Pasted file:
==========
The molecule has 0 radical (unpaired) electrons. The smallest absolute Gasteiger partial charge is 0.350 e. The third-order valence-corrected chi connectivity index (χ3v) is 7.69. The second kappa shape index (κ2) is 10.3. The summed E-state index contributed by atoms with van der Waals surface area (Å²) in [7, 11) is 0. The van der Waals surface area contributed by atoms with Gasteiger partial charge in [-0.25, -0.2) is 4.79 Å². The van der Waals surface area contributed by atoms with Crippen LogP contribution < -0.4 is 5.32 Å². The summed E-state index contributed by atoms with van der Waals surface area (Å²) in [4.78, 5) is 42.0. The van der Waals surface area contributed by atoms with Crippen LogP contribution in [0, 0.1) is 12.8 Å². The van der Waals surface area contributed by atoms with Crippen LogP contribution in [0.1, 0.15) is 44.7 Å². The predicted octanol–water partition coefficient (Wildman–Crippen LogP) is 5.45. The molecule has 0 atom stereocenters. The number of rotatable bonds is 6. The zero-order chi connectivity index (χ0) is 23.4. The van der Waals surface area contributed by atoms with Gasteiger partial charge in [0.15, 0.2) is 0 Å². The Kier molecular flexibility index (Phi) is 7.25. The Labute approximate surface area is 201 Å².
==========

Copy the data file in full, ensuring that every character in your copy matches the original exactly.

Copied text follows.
The molecule has 0 radical (unpaired) electrons. The smallest absolute Gasteiger partial charge is 0.350 e. The third-order valence-corrected chi connectivity index (χ3v) is 7.69. The second kappa shape index (κ2) is 10.3. The summed E-state index contributed by atoms with van der Waals surface area (Å²) in [7, 11) is 0. The van der Waals surface area contributed by atoms with Gasteiger partial charge in [-0.25, -0.2) is 4.79 Å². The van der Waals surface area contributed by atoms with Crippen LogP contribution < -0.4 is 5.32 Å². The summed E-state index contributed by atoms with van der Waals surface area (Å²) in [4.78, 5) is 42.0. The van der Waals surface area contributed by atoms with Crippen LogP contribution in [0, 0.1) is 12.8 Å². The van der Waals surface area contributed by atoms with Crippen LogP contribution in [0.1, 0.15) is 44.7 Å². The predicted octanol–water partition coefficient (Wildman–Crippen LogP) is 5.45. The molecule has 0 atom stereocenters. The number of rotatable bonds is 6. The zero-order chi connectivity index (χ0) is 23.4. The van der Waals surface area contributed by atoms with Gasteiger partial charge in [0.15, 0.2) is 0 Å². The Kier molecular flexibility index (Phi) is 7.25. The Labute approximate surface area is 201 Å².